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Sep 10, 2020
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So I just came into a SO U-turn stove for my floorless... I'm less than impressed with the legs:

- cheap steel threaded rod
- hardware store fasteners: wing nuts... really?
- all heavy and janky

My biggest issue is having not having fixed stops on the threaded rod based on the stove height which doesn't change. This seems like a no-brainer. I get that this will allow for crazy deep adjustment to foot height for leveling but I have several stoves with no adjustment and I make them work fine with shimming in the field. This set-up also seems overly heavy.

Here's what I'm trying:
- Change to 3/16 OD x 8.5" ti rod, threaded 10-24 on both ends: faster install, lighter weight
- Make 5" Aluminum tube feet threaded for 10-24 to tension bottom: lighter weight, faster install
- install low profile rivet nuts (10-24) to stove top: Enables totally flat top for cooking, less parts to lose

So with this new set-up, the threaded rod would still tension the stove bottom to top but would be fastened to rivet nuts in the top (vs. wing nuts) and threaded tube feet on the bottom for ground clearance.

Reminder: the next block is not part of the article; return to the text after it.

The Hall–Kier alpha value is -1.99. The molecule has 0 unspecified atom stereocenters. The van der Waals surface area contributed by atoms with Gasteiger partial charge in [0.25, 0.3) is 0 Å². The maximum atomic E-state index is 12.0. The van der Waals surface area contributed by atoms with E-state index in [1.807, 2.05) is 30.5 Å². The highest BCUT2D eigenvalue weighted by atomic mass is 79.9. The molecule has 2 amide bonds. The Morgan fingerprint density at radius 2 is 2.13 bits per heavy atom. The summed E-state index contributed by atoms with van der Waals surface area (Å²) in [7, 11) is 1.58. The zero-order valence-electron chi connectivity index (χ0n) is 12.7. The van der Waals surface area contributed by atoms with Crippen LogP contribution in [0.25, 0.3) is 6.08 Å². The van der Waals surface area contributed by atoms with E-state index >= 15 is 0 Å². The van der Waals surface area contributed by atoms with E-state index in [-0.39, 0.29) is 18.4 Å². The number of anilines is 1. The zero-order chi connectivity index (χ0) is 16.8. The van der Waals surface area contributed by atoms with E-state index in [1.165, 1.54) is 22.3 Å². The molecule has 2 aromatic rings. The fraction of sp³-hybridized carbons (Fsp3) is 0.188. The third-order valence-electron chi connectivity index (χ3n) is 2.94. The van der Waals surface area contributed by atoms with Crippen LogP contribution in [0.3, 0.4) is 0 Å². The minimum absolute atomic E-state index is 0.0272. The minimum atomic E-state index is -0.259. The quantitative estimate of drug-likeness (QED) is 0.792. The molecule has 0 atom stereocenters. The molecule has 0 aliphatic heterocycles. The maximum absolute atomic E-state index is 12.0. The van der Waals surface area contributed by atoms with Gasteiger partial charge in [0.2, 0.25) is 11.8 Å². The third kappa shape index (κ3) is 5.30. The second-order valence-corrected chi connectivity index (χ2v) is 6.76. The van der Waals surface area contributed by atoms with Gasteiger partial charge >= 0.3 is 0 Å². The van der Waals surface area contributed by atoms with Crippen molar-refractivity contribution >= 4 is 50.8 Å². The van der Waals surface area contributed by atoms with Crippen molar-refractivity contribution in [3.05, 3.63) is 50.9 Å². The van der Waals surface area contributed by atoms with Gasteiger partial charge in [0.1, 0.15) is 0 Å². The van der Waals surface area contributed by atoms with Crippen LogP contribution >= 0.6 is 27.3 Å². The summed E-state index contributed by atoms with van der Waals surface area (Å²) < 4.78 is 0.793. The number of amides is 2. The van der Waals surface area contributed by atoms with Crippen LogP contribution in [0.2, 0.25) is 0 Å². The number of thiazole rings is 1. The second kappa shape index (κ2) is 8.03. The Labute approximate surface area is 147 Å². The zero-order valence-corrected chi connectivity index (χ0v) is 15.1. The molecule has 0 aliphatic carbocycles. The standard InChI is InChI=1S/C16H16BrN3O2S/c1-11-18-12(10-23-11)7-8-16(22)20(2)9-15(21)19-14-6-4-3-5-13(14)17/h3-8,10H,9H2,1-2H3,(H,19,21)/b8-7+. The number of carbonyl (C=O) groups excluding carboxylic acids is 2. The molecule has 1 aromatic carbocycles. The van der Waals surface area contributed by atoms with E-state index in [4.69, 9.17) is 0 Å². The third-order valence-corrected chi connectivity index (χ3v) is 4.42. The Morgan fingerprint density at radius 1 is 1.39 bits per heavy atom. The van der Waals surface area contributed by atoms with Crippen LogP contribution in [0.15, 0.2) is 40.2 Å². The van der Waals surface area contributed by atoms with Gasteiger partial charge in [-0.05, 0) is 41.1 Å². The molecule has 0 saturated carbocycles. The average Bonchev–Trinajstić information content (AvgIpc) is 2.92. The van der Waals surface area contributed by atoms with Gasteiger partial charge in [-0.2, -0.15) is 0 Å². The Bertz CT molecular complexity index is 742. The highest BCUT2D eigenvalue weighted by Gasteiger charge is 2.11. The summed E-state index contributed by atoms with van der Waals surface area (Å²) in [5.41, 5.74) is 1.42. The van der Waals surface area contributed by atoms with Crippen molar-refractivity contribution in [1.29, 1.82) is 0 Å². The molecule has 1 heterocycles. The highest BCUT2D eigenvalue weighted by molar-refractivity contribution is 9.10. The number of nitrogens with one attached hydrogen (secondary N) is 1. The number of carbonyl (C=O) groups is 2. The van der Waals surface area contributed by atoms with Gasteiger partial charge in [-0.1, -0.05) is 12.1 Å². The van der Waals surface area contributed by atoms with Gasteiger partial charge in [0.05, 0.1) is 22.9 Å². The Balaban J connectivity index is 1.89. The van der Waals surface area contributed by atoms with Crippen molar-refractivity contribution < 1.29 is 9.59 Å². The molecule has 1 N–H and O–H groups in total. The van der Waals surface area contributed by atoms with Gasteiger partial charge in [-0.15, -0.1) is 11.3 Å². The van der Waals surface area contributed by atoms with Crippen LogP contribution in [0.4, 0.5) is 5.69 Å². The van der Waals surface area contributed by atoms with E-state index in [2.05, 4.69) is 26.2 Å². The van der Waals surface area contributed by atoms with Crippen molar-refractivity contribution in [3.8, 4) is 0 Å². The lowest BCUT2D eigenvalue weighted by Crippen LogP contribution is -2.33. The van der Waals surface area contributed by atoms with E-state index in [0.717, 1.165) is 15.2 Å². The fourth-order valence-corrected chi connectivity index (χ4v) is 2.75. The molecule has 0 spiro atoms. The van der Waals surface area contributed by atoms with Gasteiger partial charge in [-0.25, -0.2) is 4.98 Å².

Questions:
- Aluminum has a much lower melt temp than steel or Ti but it also has excellent conduction. I think it should be able to shed heat fine for the feet but we will see! Ti- tube is way too expensive in this application for me.

Here's the part list:
Ti Rods: https://www.mcmaster.com/89145K12/
Alum feet: https://www.mcmaster.com/1658T32/
Rivet nuts: https://www.mcmaster.com/98560A551/

I'll post up pics once I do this but meanwhile any ideas you all have for doing this differently I'm all ears!

View attachment 215639
Here’s where it stands today: 16 loose parts and 5.7 oz (161 grams).
Cool idea
 

CoffeeGoat

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Apr 18, 2019
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159
Turned out really nice! After seeing it, I wonder if you could just swap the aluminum legs out for titanium tubes and use rivnuts to thread one end.

At that point just grab some titanium cable and a couple titanium bolts and you could replace the part inside the stove with a cable and drop the weight to just a couple ounces.
 
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TomJoad